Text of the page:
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In addition to adding and editing records inside your FileMaker database, deleting records is also pretty easy to do, and actually it might be a little bit too easy. I'm going to show you how you can delete data out of your FileMaker database and then talk to you about some ways that you might want to protect your database against accidental deletions. First, just like creating and duplicating records, you can delete a record by going under either the Records menu and choosing Delete Record, or using the corresponding Quick Key, which in Apple would be Command+E, or in Windows would be Ctrl+E. Or you can go under the Status toolbar and see the button for Delete Record.
Selecting any one of these options will delete the record that you're currently on at the time that you perform the action. So you see here that we're on record number 4. So if I hit the Delete Record button, first you'll see that FileMaker will never just go ahead and delete the record. It's going to first ask your user, would you like to permanently delete this entire record with there default option to cancel? This is in case they unintentionally hit the Delete button and therefore don't have to lose the data. Your users can easily hit the Cancel button to not delete any records. However, if you do choose to delete a record, you'll notice now that your record count, in this case went, from four records to three records, meaning that that record is permanently deleted and no longer part of the database.
You can't undo a delete, either. If you go under your Edit, you'll see that you have Can't Undo and Can't Redo. So there's no way to retrieve a record once its been deleted. Just like when you create a record, or you edit a record in FileMaker, deleting a record is final. You should also be aware that under the Records menu, right below the Delete Record option, is an option called Delete All Records. This doesn't have a corresponding Quick Key, luckily, but your users should be aware that if they accidentally select this option, instead of Delete Record, they're going to see a dialog that's supposed to be different, but to many users might not be different enough.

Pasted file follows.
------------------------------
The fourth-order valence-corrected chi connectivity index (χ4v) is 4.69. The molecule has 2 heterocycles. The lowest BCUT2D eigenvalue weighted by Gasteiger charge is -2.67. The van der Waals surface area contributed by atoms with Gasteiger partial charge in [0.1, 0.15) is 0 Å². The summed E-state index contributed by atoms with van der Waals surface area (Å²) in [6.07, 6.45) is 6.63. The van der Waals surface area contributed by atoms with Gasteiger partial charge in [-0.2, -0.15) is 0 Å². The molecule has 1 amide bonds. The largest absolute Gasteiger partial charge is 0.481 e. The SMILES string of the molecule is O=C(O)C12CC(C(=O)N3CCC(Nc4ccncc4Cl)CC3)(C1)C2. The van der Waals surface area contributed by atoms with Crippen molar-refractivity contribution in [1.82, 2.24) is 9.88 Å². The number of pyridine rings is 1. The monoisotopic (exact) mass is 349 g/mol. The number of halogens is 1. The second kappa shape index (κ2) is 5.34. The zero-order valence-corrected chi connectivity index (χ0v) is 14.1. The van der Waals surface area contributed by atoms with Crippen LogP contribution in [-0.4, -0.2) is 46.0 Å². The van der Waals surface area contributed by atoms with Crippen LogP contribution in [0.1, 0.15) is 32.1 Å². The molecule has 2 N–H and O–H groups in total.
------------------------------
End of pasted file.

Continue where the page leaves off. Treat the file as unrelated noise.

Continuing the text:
You'll notice here that it says, Permanently Delete all three records, and it's getting that number three because of the Found Set that we've created. We'll talk more about Found Sets in the chapter on Finding Records, but the Found Set is however many records you currently have active in the database. If you have all records active in the database, that means that hitting Delete All will completely empty out your FileMaker database. This is a little bit too much power to put in the hands of your users, so your users should be cautioned during user training to never hit Delete All, unless they absolutely need to.
As a matter of fact, you can configure Security to not allow users to delete records at all, or just allow Admin users to be able to perform delete activities. Since the database is just a storage container, you can imagine the bad repercussions when it is completely emptied out. Since we're discussing what happens when somebody accidentally deletes your database, it's probably a good time to talk to you about backing up your data. Now, there's a couple of ways that you can back up your database, first of which, you can go under your File menu and choose Save Copy As, which allows you a couple of different options for saving copies, either as an empty clone or a compacted copy that contains data.
For a backup, you'll want to choose compacted copy. But the more common way to do backups is through FileMaker Server. If you're hosting your database, you can consult the FileMaker Server Help System to show you how to set up something that's called a Backup Schedule. However, if you do not host your database on FileMaker Server, it's a good idea to use the File > Save a Copy As activity as often as possible. You should never have just one copy of the database. You should always be employing some type of backup mechanism. It's very important, since the data in your database is usually the lifeblood of an organization, that you really need to have some sort of backup plan in place.
When working with databases, everyone is bound to make mistakes. So FileMaker allows you the ability to delete records, so that you can correct your mistakes and therefore maintain the integrity of your database. However, users must use caution when deleting records, so that you do not create problems caused by permanently deleting important data.
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